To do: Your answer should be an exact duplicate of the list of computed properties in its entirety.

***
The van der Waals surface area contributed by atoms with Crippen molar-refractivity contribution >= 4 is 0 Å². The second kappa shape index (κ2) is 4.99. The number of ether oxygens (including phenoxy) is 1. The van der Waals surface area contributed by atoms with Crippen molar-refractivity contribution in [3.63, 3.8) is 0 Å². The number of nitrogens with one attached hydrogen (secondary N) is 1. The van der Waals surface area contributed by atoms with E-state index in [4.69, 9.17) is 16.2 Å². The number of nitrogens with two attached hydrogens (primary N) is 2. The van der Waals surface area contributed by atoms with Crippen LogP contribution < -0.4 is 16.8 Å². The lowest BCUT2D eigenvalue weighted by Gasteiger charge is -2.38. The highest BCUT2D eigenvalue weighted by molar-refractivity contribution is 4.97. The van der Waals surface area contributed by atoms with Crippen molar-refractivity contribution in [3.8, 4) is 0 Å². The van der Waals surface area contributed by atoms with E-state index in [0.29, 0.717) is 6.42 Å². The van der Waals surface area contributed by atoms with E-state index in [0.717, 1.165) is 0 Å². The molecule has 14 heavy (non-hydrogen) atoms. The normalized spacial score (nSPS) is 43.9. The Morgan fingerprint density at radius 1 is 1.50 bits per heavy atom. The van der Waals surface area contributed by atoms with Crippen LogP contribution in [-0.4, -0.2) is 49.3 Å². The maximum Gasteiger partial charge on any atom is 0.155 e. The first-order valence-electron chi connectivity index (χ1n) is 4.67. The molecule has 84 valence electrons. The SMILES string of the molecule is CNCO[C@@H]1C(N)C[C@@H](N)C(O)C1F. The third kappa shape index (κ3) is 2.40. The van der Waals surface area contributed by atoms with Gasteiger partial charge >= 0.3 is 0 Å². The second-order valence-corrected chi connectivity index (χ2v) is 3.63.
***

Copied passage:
The van der Waals surface area contributed by atoms with Crippen molar-refractivity contribution >= 4 is 0 Å². The second kappa shape index (κ2) is 4.99. The number of ether oxygens (including phenoxy) is 1. The van der Waals surface area contributed by atoms with Crippen molar-refractivity contribution in [3.63, 3.8) is 0 Å². The number of nitrogens with one attached hydrogen (secondary N) is 1. The van der Waals surface area contributed by atoms with E-state index in [4.69, 9.17) is 16.2 Å². The number of nitrogens with two attached hydrogens (primary N) is 2. The van der Waals surface area contributed by atoms with Crippen LogP contribution < -0.4 is 16.8 Å². The lowest BCUT2D eigenvalue weighted by Gasteiger charge is -2.38. The highest BCUT2D eigenvalue weighted by molar-refractivity contribution is 4.97. The van der Waals surface area contributed by atoms with Crippen molar-refractivity contribution in [3.8, 4) is 0 Å². The van der Waals surface area contributed by atoms with E-state index in [0.29, 0.717) is 6.42 Å². The van der Waals surface area contributed by atoms with E-state index in [0.717, 1.165) is 0 Å². The molecule has 14 heavy (non-hydrogen) atoms. The normalized spacial score (nSPS) is 43.9. The Morgan fingerprint density at radius 1 is 1.50 bits per heavy atom. The van der Waals surface area contributed by atoms with Crippen LogP contribution in [-0.4, -0.2) is 49.3 Å². The maximum Gasteiger partial charge on any atom is 0.155 e. The first-order valence-electron chi connectivity index (χ1n) is 4.67. The molecule has 84 valence electrons. The SMILES string of the molecule is CNCO[C@@H]1C(N)C[C@@H](N)C(O)C1F. The third kappa shape index (κ3) is 2.40. The van der Waals surface area contributed by atoms with Gasteiger partial charge >= 0.3 is 0 Å². The second-order valence-corrected chi connectivity index (χ2v) is 3.63.